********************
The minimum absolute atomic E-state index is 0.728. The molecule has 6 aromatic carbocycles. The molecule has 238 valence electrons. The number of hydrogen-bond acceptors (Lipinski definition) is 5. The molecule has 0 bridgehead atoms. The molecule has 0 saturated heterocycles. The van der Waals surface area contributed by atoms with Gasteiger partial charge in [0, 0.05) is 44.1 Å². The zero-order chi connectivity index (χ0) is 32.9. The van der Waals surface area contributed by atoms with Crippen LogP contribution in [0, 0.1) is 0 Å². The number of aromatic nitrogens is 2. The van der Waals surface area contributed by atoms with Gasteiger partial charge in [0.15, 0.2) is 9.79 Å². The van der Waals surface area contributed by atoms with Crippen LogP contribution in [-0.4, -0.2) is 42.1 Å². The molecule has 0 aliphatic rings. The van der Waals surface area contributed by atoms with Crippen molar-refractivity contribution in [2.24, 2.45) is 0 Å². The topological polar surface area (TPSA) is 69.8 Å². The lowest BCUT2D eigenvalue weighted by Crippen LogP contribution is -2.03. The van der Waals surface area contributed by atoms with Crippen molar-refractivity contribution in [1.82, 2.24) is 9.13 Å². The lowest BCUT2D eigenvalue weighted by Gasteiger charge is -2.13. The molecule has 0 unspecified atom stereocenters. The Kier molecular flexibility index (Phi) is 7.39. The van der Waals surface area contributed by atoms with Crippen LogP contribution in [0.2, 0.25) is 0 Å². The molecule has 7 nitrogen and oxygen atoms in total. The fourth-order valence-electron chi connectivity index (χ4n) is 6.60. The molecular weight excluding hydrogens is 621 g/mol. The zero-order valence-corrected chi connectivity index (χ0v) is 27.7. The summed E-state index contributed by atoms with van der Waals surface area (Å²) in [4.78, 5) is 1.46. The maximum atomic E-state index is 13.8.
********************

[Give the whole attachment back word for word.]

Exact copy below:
The minimum absolute atomic E-state index is 0.728. The molecule has 6 aromatic carbocycles. The molecule has 238 valence electrons. The number of hydrogen-bond acceptors (Lipinski definition) is 5. The molecule has 0 bridgehead atoms. The molecule has 0 saturated heterocycles. The van der Waals surface area contributed by atoms with Gasteiger partial charge in [0, 0.05) is 44.1 Å². The zero-order chi connectivity index (χ0) is 32.9. The van der Waals surface area contributed by atoms with Crippen LogP contribution in [0, 0.1) is 0 Å². The number of aromatic nitrogens is 2. The van der Waals surface area contributed by atoms with Gasteiger partial charge in [0.15, 0.2) is 9.79 Å². The van der Waals surface area contributed by atoms with Crippen LogP contribution in [-0.4, -0.2) is 42.1 Å². The molecule has 0 aliphatic rings. The van der Waals surface area contributed by atoms with Crippen molar-refractivity contribution in [2.24, 2.45) is 0 Å². The topological polar surface area (TPSA) is 69.8 Å². The lowest BCUT2D eigenvalue weighted by Crippen LogP contribution is -2.03. The van der Waals surface area contributed by atoms with Crippen molar-refractivity contribution in [1.82, 2.24) is 9.13 Å². The lowest BCUT2D eigenvalue weighted by Gasteiger charge is -2.13. The molecule has 0 unspecified atom stereocenters. The Kier molecular flexibility index (Phi) is 7.39. The van der Waals surface area contributed by atoms with Crippen LogP contribution in [0.2, 0.25) is 0 Å². The molecule has 7 nitrogen and oxygen atoms in total. The fourth-order valence-electron chi connectivity index (χ4n) is 6.60. The molecular weight excluding hydrogens is 621 g/mol. The zero-order valence-corrected chi connectivity index (χ0v) is 27.7. The summed E-state index contributed by atoms with van der Waals surface area (Å²) in [4.78, 5) is 1.46. The maximum atomic E-state index is 13.8.